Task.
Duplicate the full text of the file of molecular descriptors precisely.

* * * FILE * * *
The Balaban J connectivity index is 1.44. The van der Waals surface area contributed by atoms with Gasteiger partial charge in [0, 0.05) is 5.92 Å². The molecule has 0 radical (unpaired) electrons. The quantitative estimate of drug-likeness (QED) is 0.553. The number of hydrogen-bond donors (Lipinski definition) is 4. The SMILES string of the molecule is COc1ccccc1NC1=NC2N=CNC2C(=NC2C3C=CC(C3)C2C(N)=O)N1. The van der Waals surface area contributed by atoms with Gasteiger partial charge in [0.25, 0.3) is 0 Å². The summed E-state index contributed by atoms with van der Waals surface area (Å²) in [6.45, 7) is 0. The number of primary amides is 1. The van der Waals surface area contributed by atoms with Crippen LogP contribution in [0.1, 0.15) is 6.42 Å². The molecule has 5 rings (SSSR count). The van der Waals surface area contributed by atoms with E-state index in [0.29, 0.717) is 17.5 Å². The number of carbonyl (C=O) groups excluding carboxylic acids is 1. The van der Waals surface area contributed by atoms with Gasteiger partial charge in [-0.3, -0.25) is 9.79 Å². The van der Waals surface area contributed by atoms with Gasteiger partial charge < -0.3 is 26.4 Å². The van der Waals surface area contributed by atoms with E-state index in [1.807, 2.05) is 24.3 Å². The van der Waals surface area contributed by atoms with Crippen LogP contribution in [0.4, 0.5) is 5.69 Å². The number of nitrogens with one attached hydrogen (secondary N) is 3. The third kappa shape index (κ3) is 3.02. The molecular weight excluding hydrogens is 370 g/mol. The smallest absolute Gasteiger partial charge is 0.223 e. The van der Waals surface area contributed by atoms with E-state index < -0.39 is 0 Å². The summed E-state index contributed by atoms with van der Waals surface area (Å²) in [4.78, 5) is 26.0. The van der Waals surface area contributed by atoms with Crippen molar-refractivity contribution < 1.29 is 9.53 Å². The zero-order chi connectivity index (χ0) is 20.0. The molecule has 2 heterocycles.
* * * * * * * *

The Balaban J connectivity index is 1.44. The van der Waals surface area contributed by atoms with Gasteiger partial charge in [0, 0.05) is 5.92 Å². The molecule has 0 radical (unpaired) electrons. The quantitative estimate of drug-likeness (QED) is 0.553. The number of hydrogen-bond donors (Lipinski definition) is 4. The SMILES string of the molecule is COc1ccccc1NC1=NC2N=CNC2C(=NC2C3C=CC(C3)C2C(N)=O)N1. The van der Waals surface area contributed by atoms with Gasteiger partial charge in [0.25, 0.3) is 0 Å². The summed E-state index contributed by atoms with van der Waals surface area (Å²) in [6.45, 7) is 0. The number of primary amides is 1. The van der Waals surface area contributed by atoms with Crippen LogP contribution in [0.1, 0.15) is 6.42 Å². The molecule has 5 rings (SSSR count). The van der Waals surface area contributed by atoms with E-state index in [0.29, 0.717) is 17.5 Å². The number of carbonyl (C=O) groups excluding carboxylic acids is 1. The van der Waals surface area contributed by atoms with Gasteiger partial charge in [-0.3, -0.25) is 9.79 Å². The van der Waals surface area contributed by atoms with Gasteiger partial charge < -0.3 is 26.4 Å². The van der Waals surface area contributed by atoms with E-state index in [1.807, 2.05) is 24.3 Å². The van der Waals surface area contributed by atoms with Crippen LogP contribution in [0.4, 0.5) is 5.69 Å². The number of nitrogens with one attached hydrogen (secondary N) is 3. The third kappa shape index (κ3) is 3.02. The molecular weight excluding hydrogens is 370 g/mol. The smallest absolute Gasteiger partial charge is 0.223 e. The van der Waals surface area contributed by atoms with E-state index < -0.39 is 0 Å². The summed E-state index contributed by atoms with van der Waals surface area (Å²) in [4.78, 5) is 26.0. The van der Waals surface area contributed by atoms with Crippen molar-refractivity contribution < 1.29 is 9.53 Å². The zero-order chi connectivity index (χ0) is 20.0. The molecule has 2 heterocycles.